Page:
Book Review: The Assassin's Gate
Named one of the Best Books of 2005 by The New York Times, The Washington Post Book World, The Boston Globe, The Chicago Tribune, The San Francisco Chronicle Book Review, The Los Angeles Times Book Review, The New York Times Book Review, USA Today, Time, and New York magazine.Good Reads: 4/5Amazon: 4½/5
Growing up in post-9/11 America, I was lambasted by daily coverage of the Iraq occupation and US operations in Afghanistan. Soundbites from the news ranged from "Insurgency levels rise", "Another IED kills US troops", or "Shi'ite and Sunnis clash in skirmish". The constant flux of news blended these two conflicts synonymously in my mind. No adults that I knew discussed the differences between the two countries or what each country meant strategically. The consensus among Americans was that we were attacked on home soil and this was our rightful response to exact justice. End of story. So we watched the news with muted anticipation, wondering when the big breakthrough would happen that would end the war.My understanding of war growing up was dated, naive, and misinformed. Therefore, the unconventional warfare of our Middle East campaign was frustratingly complex. I couldn't believe the attrition of our poorly equipped enemies fighting against the largest, most advanced military in the world. The democracy project we endeavored to fulfill in Iraq instilled even more pessimism about our involvement in the Middle East.Fourteen years later and no conclusive victory in sight, I believe that Iraq and Afghanistan have years, if not decades, of more conflict ahead of them. However, this stretch of time gives us a great deal of information to reflect on. A lot has happened in the past fourteen years in my life alone: I completed middle school, high school, and college, observed two presidential administrations, and have lived across the world. With the resurgence of conflict in the Middle East, especially in Iraq, I felt compelled to learn more about how our past involvement shaped the Middle East today. I came across the book, Assassin's Gate: America's Involvement in Iraq, and was immediately hooked. This book is a must-read for all Americans, especially those who lived during post-9/11 America. You are doing yourself and future generations a disservice by not learning about the planning, execution, and (lack of) follow through during the Iraq occupation. I hope my review gives you further motivation to pick up this page-turner.
Review of Assassin's Gate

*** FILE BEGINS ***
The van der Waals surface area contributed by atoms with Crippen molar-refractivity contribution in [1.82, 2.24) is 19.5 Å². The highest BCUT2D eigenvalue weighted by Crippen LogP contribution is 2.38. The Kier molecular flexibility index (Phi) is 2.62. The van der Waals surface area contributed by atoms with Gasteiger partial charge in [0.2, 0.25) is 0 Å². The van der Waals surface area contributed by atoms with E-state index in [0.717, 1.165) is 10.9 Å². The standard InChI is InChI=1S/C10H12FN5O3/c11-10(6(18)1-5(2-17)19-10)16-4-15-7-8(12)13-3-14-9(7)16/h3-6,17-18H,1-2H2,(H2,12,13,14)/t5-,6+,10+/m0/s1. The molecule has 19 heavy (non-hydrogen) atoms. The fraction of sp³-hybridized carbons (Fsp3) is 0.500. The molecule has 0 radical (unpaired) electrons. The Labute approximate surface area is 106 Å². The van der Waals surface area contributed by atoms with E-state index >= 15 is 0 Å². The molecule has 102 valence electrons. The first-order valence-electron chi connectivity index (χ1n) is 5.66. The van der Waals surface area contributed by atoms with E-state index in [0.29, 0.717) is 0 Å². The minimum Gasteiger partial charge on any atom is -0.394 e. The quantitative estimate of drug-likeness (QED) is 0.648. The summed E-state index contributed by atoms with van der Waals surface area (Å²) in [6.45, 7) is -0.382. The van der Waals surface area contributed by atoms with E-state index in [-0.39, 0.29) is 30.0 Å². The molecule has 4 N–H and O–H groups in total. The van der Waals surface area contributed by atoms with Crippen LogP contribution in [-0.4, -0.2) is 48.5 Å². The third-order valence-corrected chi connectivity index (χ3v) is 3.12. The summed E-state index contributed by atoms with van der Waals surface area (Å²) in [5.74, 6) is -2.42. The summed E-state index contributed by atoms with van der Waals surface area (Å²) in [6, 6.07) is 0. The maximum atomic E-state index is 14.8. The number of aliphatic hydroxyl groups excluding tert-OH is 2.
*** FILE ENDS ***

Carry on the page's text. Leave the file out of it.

Packer's book is composed of three parts: analysis of the school of thought that guided the Iraq war, breaking down the fictitious argument used to go into Iraq, and then his personal accounts of what actually transpired on the ground 6,000 miles away from D.C.. George Packer's chronology from the planning days in DC to the anarchic streets of Iraq is a journey fraught with anxiety, despair, and moral nadir. It is a relentlessly disturbing showcase of reckless neoconservative idealism, treacherous group think, poor planning and communication between US agencies, and underwhelming resource support for the occupational authority and US ground forces in Iraq. Each facet of the book is hailed as the best account of what happened by former US government employees, soldiers, and the Euphrates Institute founder Janessa Gans Wilder.The opening section is an exposé on the dangers of the ivory tower of idealism that is later contrasted with the consequently poor execution of this misguided idealism in the bleak forlorn state of Iraq. Packer describes the intellectual basis of invading Iraq through Straussian philosophy, and its "disciples": two neoconservative heavyweights Paul Wolfowitz and Douglas Feith. These two were the lead idealists in the Bush administration that called for intervention and regime change through military action. Packer captures the confusion and anxiety of the American public by stating that he's not a neoconservative, but claims that he initially believed that invading Iraq and deposing Sadam was the right thing to do. A gamble we Americans were willing to bet on because of the reasons we were told when we invaded Iraq... which leads us to part II.The second part details the indoctrination of Wolfowitz's longtime dream to implement his version of liberal internationalism. In layman's terms, his doctrine was interventionism (spreading democracy through diplomatic and limited military might) justified by American exceptionalism. This would later be known as the "Bush Doctrine". September 11th served as the perfect storm to begin the Bush Doctrine. The Bush Administration ardently looked for legitimate causes that would give former President Bush the green light to invade Iraq. Sadam's human rights abuses weren't enough to begin a military escalation. However, past UN inspections of Weapons of Mass Destruction (WMDs) proved that there had been components present in order to create biological and chemical weapons, (though none of the evidence validated that there was the actual creation of WMDs). However, the Bush Administration used past inspections as reasons to believe that there were WMDs in Iraq that were being sold to and used by terrorists.The Bush administration claimed there was a link between Saddam Hussein and Al-Qaeda, especially between Hussein and Jordanian terrorist Abu Musab al-Zarqawi. Zarqawi was deemed a collaborator of Osama bin-Ladin. However, after the invasion was in full force, the WMD and al-Qaeda argument was discredited by multiple U.S. intelligence agencies including the Central Intelligence Agency (CIA) the Defense Intelligence Agency, and the Defense Department's Inspector General's Office. It was too late though. Packer further explains that the Administration quietly tiptoed around its misstep and changed its reasoning that the invasion was addressing human rights abuses under the Sadam regime, subsequently bringing democracy to Iraq.Finally, Packer's journey takes us to the lawless, contentious cities of Iraq. Packer illustrates the various sociological histories of the Iraqi people from the privileged Ba'ath party members to the long muted Shi'ites to the horrors of the Kurds to the older secular generations and young Iraqis hoping for a better Iraq. The contrast of history and the invasion's ensuing disastrous effects on society are caught with eye-opening detail. Packer shows great empathy and cultural understanding in his writing. This is best evidenced by his visit to the historically Kurdish city of Kirkuk where he takes the reader through the various tribal, ethnic and religious rivalries explained by the people of Kirkuk. As stated earlier, Packer supported getting rid of Sadam's regime, but his belief was challenged by the rising conflict on the ground throughout the book coupled with the inefficiency of US occupational forces.Ultimately, Packer blames the hawkish members of the Bush administration and their arrogant carelessness toward human life for many of the problems he witnessed in Iraq. He wrote, "Swaddled in abstract ideas, convinced of their own righteousness, incapable of self-criticism, indifferent to accountability, they turned a difficult undertaking into a needlessly deadly one. When things went wrong, they found other people to blame. The Iraq War was always winnable; it still is. For this very reason, the recklessness of its authors is all the harder to forgive." Assassin's Gate will leave you in shock and dismay.